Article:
Avisynth open failure:
Evaluate: unrecognised exception!
(C:\Users\Hits\Desktop\test.avs, line 7)
LMotlow, if what you are saying is true and I am wasting my time with colourlike, then what's the direction for me? Did you say you captured the movie and have it on HDtv rip? Are the colours accurate on this?
I'm pretty sure they adjusted colors of different objects differently. For example, they probably built a mask from the red cape (via the hue) then applied a specific transformation just for that. And applied a different transformation for the blue suit, etc. So you'd have to reverse the process for those specially treated object. AviSynth isn't the right tool for this type of work but here's a crude example. After cropping, resizing, and rec.709 to rec.601 color conversion:
[Attachment 38815 - Click to enlarge]
[Attachment 38816 - Click to enlarge]
BD frame, only the red cape adjusted (and a few other red objects):
[Attachment 38817 - Click to enlarge]
redmask = bdcolor.MaskHS(StartHue=95, EndHue=105, MinSat=30, MaxSat=150).BilinearResize(bdcolor.width, bdcolor.height) bdcolor = Overlay(bdcolor, bdcolor.Tweak(hue=-10, sat=0.8, cont=1.5), mask=redmask)
Avisynth. You'll have to do it sooner or later anyway if you ever want to climb out of the push-buitton NLE mindset and get what you want. I can't answer for "accurate" colors, accurate relative to what? Can you judge the accuracy of a video's color from your TV or PC monitor? How accurate are your displays? How about the original theatrical movie release? Do you see anything different about those sources for this movie? I do. I prefer colors to be what the creators had in mind, if that can be determined. Otherwise you just have to suit yourself. As for "accurate" concerning your posted samples, none look anything like the movie or real-llife colors.
Last suggestion is that if the real issue is that you want color in any video to be exactly what you want (and I don't blame you), hunker down on basic color theory and correction techniques and learn to roll your own, so to speak. That's what most people do who want color their way. And it's really the only way to get what you want. There must be umpteen Photoshop, Vegas, and FCP free tutorials out there on color work, so have at it. Be sure to calibrate your monitor and your TV with something like XRite and i1 display colorimeters.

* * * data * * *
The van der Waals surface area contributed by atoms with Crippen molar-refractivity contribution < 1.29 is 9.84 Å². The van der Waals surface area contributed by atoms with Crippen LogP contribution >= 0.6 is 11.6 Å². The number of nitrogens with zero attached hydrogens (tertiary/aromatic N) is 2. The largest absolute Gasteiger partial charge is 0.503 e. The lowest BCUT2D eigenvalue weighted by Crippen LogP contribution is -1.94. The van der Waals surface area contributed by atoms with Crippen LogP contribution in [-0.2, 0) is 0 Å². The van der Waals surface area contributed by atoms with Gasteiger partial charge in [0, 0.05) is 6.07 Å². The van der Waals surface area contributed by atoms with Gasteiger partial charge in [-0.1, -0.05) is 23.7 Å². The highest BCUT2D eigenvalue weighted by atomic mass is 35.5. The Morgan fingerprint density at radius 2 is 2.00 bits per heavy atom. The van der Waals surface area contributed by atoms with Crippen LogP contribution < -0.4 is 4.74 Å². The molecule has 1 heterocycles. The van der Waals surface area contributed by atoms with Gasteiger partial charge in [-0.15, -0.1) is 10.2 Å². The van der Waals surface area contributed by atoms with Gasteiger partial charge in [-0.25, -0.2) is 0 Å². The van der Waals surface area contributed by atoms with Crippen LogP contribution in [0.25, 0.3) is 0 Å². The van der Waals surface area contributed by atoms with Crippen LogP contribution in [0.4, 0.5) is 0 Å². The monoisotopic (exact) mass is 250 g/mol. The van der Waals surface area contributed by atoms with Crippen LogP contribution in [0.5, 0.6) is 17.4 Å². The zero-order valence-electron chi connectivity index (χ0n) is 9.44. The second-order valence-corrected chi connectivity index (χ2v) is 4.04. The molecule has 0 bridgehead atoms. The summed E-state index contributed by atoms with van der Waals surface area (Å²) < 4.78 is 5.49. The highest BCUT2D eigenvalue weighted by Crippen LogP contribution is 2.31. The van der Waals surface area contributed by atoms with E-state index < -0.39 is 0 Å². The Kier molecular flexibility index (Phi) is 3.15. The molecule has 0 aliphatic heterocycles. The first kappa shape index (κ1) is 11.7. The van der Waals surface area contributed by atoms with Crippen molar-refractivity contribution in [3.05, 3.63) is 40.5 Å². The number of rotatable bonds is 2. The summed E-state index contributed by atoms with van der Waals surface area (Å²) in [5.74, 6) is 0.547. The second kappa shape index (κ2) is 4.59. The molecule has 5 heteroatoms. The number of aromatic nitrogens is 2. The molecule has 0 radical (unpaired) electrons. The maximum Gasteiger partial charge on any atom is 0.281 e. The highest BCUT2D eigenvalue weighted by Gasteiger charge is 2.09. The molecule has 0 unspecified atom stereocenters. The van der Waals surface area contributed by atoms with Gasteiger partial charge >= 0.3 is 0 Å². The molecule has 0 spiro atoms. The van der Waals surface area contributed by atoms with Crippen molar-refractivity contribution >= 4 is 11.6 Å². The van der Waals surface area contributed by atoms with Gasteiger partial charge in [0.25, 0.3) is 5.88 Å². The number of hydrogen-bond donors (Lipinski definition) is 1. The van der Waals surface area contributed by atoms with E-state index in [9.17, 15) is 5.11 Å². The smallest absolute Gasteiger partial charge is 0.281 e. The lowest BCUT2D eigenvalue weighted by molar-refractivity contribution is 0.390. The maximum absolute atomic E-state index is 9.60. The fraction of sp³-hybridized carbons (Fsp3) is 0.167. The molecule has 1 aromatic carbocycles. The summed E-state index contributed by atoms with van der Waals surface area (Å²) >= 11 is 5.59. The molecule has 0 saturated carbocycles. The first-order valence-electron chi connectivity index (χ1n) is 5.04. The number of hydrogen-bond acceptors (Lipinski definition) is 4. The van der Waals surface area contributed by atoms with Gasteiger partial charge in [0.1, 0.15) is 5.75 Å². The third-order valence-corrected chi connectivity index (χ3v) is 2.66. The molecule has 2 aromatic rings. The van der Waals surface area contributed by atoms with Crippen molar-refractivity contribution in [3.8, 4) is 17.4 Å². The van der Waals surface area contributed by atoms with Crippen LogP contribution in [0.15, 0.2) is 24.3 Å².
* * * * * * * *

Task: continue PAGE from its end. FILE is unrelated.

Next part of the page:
Learn Avisynth basics, at least. Your eyes will be glad you did. I had to use it ro make losssless versions for tweaking some of the colors on the PVR recording I made. My guide is what I saw in many showings of the theatrical film, which not everyone will agree with. And, no, digital showings of the movie are not "true-to-life accurate" in any way.
Last edited by LMotlow; 4th Oct 2016 at 22:57.- My sister Ann's brother
Ok what do you all think to this? I did this using the Hue/Saturation filter in Virtualdub. I fixed the blue, the red is as it was, but I'm not too bothered about the red to be honest, t's mainly the blue that bothers me. The only issue I have with this though, you'll notice a very faint yellow hue around the edge of the S symbol when he is looking at his passport photo, and in this same shot, look at the boy's mothers blue top, there are small blocks of pixelation. If it wasn't for these two issues, I'd have exactly what I want!
I should have known better than to get involved. If you're that undiscriminating, make any color look any way you want. That HD Test.avi looks like crap by anyone's measure who understands color. Do what you will.- My sister Ann's brother
Perhaps using some Video Editor with colour grading will be easier for You even if usually such tools are more complex and demanding than Avisynth or ffmpeg (IMHO).
You can check https://www.blackmagicdesign.com/products/davinciresolve/color or similar more advanced video editor to see how colour is prepared before producing BD so you need to invert this kind of processing and perhaps anyway it will be easier.
As near as I can gather from official Superman sites and color sites, these are the RGB values for Superman's suit, listed as "Superman Blue", "Superman Red", and "Superman Yellow", none posted together but found separately on different websites:
The official Superman logo is posted on several sites:
Note on the logo that blue and yellow are about the same as the palette, but the brightest red in the center is
on every post I was able to copy, and darker at the edges (reduced red).
Ambient light, highlights, shadow, etc., will affect the exact hue. Copy these Use these as a guide. Colors might display differently in your browser. Colorists woulkd use pixel samplers to check color matches. Most advanced NLE's and color apps will have pixel samplers and other aids. What you do with skin color and other objects is up to you.- My sister Ann's brother
I'm not after pinpoint accuracy on the blue, I just want it to be blue to the eye. Anyway I've thought of another idea. The whole reason I wanted to do this was because the DVD version contains visible wires on just a few scenes, but technically speaking, I can take out those exact scenes from the blu ray and put them into the dvd version, and downscale it so it seems seamless. I'll just do that.